Pets allowed
Elevation Gain
4,843.00 ft (1,476.15 m)
Trail type
23.90 mi (38.46 km)
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The Continental Divide National Scenic Trail spans nearly 3,100 miles across 5 states from Mexico to Canada, exploring a vast array of different environments and landscapes along the way. The CDT can be completed as a single thru-hike that will take 4 to 6 months, or by section-hiking smaller segments. The Colorado portion of the CDT features 800 miles of stunning and challenging high altitude hiking. Highlights include the South San Juans, Collegiate Peaks, 14,270 foot Grays Peak, Rocky Mountain National Park, and the Mount Zirkel Wilderness. In this guide we’ll take a closer look at Colorado Section 23.

Colorado Section 23 is a long and varied section of the CDT. It starts from near Sheep Gulch Trailhead. It immediately begins a steep and unrelenting climb up to Hope Pass. The climb begins through some Aspen forest, and then eventually breaks above treeline. Switchbacks lead up the exposed hillside until finally you reach the pass. The views from here are absolutely stunning.

The trail then descends steeply for the next couple miles. After this brutal descent you’ll finally hit bottom, near Twin Lakes, and have mellow hiking as the trail loops all the way around these two large lakes. Many CDT hikers however will choose to take an alternate route that cuts several miles off and leads directly through the small town of Twin Lakes.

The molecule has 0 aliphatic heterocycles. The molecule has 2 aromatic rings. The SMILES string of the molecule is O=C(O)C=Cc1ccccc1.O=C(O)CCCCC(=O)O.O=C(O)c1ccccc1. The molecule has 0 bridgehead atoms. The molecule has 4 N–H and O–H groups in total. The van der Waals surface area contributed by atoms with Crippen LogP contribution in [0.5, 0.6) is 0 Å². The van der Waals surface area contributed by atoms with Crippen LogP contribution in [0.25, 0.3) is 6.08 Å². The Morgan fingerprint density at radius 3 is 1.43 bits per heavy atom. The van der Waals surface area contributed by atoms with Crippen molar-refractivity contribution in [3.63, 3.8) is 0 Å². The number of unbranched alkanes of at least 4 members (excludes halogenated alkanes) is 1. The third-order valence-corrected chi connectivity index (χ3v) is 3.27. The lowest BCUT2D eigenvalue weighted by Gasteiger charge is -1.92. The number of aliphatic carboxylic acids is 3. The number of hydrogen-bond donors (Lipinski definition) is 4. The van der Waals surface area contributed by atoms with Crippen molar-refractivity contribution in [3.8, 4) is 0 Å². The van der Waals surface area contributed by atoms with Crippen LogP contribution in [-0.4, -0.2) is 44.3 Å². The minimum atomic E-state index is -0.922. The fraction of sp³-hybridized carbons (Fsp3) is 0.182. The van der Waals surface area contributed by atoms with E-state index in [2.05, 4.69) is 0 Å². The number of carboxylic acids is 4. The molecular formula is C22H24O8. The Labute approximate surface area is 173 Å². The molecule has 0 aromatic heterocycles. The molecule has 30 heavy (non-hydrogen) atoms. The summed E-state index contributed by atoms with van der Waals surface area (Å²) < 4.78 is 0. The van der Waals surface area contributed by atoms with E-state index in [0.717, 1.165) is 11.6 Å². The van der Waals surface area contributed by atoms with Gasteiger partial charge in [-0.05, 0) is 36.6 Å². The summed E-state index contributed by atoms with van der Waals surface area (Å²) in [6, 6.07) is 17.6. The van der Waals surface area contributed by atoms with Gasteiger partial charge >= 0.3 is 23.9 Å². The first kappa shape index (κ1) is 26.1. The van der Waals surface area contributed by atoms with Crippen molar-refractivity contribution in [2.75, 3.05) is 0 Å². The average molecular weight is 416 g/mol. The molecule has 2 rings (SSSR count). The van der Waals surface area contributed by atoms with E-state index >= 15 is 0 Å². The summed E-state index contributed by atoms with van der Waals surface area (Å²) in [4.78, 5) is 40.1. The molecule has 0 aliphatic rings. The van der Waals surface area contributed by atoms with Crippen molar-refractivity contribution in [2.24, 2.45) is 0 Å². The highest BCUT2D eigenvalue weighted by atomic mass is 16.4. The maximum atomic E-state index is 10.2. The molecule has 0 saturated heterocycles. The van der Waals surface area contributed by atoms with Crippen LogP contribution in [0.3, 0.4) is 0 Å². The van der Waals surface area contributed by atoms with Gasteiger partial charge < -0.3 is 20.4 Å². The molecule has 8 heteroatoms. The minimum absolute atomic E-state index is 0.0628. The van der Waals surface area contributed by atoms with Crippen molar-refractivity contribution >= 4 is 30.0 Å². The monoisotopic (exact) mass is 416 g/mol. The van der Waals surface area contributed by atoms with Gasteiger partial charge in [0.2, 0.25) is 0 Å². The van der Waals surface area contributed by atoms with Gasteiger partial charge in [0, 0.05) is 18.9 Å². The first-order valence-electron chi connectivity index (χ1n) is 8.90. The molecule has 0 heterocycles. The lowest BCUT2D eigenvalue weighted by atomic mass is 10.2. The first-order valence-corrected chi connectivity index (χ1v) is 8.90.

To take this alternate continue straight instead of turning right. You’ll follow a faint 4x4 road across a wetland area. The crux of the alternate is the crossing of Lake Creek. This creek is more like a proper river, and the crossing can be treacherous depending on water levels. If crossing in mid summer expect a knee high depth and strong current.

After the crossing continue along the 4x4 road until you reach a paved road. Turn right and walk the mile or so into Twin Lakes where there is a general store and two food trucks. Then backtrack slightly and turn right onto the gravel forest road which leads to the Twin Lakes Cutoff Trail. This trail then leads back to the CDT.

Turn left on the CDT and you’re now back on track! You’ll soon come to the South Mt Elbert Trail junction, where you can turn left to climb the tallest mountain in the state of Colorado. If doing so, you can return to the CDT via the Mt Elbert Northeast Ridge Trail, thus avoiding any need to backtrack.

Otherwise continue along the mellow trail as it meanders through some nice forested terrain, including some Aspens. After the junction with the Mt Elbert Northeast Ridge Trail the CDT then descends steadily until it reaches Halfmoon Creek. There is some space to camp here, as well as a trailhead and busy gravel road. This marks the end of Section 23.

Logistics + Planning

Preferable season(s)




Parking Pass


Open Year-round



Stunning views from Hope Pass. Option to climb Mt Elbert.


Steep climbs and descents.

Trailhead Elevation

10,110.00 ft (3,081.53 m)

Highest point

12,514.00 ft (3,814.27 m)


Near lake or river
Backcountry camping
Big vistas

Typically multi-day


Permit required



Nearby Lodging + Camping


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